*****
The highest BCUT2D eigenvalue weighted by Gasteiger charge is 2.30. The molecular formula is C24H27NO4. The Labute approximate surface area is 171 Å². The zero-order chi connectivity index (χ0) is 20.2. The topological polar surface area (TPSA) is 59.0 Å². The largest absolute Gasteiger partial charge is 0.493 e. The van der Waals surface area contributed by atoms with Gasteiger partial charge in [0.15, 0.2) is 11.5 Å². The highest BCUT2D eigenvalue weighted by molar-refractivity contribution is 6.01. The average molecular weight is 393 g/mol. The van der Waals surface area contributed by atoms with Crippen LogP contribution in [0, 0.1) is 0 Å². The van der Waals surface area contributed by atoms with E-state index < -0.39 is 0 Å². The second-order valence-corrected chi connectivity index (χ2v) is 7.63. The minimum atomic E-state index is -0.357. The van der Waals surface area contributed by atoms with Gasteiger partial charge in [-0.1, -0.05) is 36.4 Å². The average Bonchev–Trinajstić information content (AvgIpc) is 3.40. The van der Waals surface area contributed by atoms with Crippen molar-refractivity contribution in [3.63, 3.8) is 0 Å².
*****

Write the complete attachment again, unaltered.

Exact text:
The highest BCUT2D eigenvalue weighted by Gasteiger charge is 2.30. The molecular formula is C24H27NO4. The Labute approximate surface area is 171 Å². The zero-order chi connectivity index (χ0) is 20.2. The topological polar surface area (TPSA) is 59.0 Å². The largest absolute Gasteiger partial charge is 0.493 e. The van der Waals surface area contributed by atoms with Gasteiger partial charge in [0.15, 0.2) is 11.5 Å². The highest BCUT2D eigenvalue weighted by molar-refractivity contribution is 6.01. The average molecular weight is 393 g/mol. The van der Waals surface area contributed by atoms with Crippen LogP contribution in [0, 0.1) is 0 Å². The van der Waals surface area contributed by atoms with E-state index < -0.39 is 0 Å². The second-order valence-corrected chi connectivity index (χ2v) is 7.63. The minimum atomic E-state index is -0.357. The van der Waals surface area contributed by atoms with Gasteiger partial charge in [-0.1, -0.05) is 36.4 Å². The average Bonchev–Trinajstić information content (AvgIpc) is 3.40. The van der Waals surface area contributed by atoms with Crippen molar-refractivity contribution in [3.63, 3.8) is 0 Å².